ISLAMABAD: The UN refugee agency has appealed to the government of Pakistan to postpone Friday’s planned closure of one of the country’s largest Afghan refugee camps. It says that it is “deeply concerned” over the closure of Jalozai camp in North West Frontier Province (NWFP). The UN High Commission for Refugees (UNHCR) has warned that “tens of thousands” of Afghans are being pressured into leaving by Friday.
It says their exodus could lead to a humanitarian crisis this winter. But the Pakistani government says that the “voluntary repatriation” of the refugees will continue unabated and that the Jalozai camp must be closed in accordance with Friday’s deadline. “All Afghan refugees have to leave Pakistan and go back to their motherland with dignity and honour,” the Federal Secretary for States and Frontier Regions, Sajid Hussain Chattha, said. “We want the maximum repatriation of refugees before the advent of the winter season,” he said, pointing out that 389 Afghan families had voluntarily returned on Monday.
The Pakistani government says that some of the camps – mostly inhabited by people who have fled decades of fighting in Afghanistan – have been used as a safe haven by Taleban and al-Qaeda militants. But the UN says that refugees in Jalozai – which has a population of more than 100,000 people – have been given a “very short deadline” to leave, and that it will be “impossible to manage a safe, voluntary and sustainable repatriation operation”. It says that under a tripartite agreement signed in Islamabad on 2 August, the governments of Afghanistan, Pakistan and the UNHCR agreed that repatriation should be “voluntary and gradual”.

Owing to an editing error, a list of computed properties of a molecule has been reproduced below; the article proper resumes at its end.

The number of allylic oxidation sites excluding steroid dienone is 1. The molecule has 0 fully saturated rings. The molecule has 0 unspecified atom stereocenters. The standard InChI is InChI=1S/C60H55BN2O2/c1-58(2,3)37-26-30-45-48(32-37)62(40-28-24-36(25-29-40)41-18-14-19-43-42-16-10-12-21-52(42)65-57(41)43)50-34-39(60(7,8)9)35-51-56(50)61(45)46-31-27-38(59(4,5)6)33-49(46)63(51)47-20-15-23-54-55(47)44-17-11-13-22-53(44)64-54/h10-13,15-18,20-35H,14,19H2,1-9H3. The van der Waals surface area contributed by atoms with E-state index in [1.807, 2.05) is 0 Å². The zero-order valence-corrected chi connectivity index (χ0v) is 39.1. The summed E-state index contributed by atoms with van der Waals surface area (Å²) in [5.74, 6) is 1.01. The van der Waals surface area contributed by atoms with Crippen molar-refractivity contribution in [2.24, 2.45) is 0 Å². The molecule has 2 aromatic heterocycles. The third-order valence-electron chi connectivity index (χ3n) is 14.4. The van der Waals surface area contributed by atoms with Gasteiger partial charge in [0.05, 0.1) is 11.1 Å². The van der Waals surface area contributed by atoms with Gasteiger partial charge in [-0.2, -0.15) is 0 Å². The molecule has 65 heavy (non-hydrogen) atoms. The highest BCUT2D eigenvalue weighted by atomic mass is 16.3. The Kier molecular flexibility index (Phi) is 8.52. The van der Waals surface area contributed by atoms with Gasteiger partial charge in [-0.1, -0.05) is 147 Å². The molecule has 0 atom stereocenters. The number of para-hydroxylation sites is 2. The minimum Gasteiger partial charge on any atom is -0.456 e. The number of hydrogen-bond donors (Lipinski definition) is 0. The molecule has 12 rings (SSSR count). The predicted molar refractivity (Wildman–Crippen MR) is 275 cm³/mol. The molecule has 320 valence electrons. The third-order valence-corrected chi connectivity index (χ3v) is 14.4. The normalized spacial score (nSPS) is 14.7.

They also agreed that the 2007 closure of four refugee camps – Katchagarhai and Jalozai in NWFP, and Jungle Pir Alizai and Girdi Jungle in Balochistan Province – should take into account the “security conditions and absorption capacity” in Afghanistan. In May there were clashes over the impending closure at Katchagarhai refugee camp near Peshawar. Shops and houses were destroyed. There were also clashes at the Pir Alizai camp in Balochistan. The refugees were angered over attempts to make them return or go to another camp in Chitral, in the remote Hindu Kush mountain range, where winters are harsh and means of livelihood scarce.
Katchagarhai camp was closed at the end of July following several months of preparatory work. The UNHCR says that this “measured approach” contributed to a peaceful conclusion, in which almost 40,000 Afghans returned. But it has warned that camp closures carried out late in the year result in “secondary internal displacement” with returnee families living in inadequate and makeshift shelters over the winter. The UNHCR says that the closure of Jalozai should be suspended until 2008 in order to permit a more “dignified and controlled conclusion to the process”.
“Such a strong humanitarian gesture ahead of the holy month of Ramadan and winter would underline once again the extraordinary generosity and hospitality of Pakistan towards the Afghan refugee population,” a statement released by the agency said. Correspondents say many refugees do not want to return because they do not have land, shelter or jobs in Afghanistan. Some have lived all their lives in Pakistan.-SANA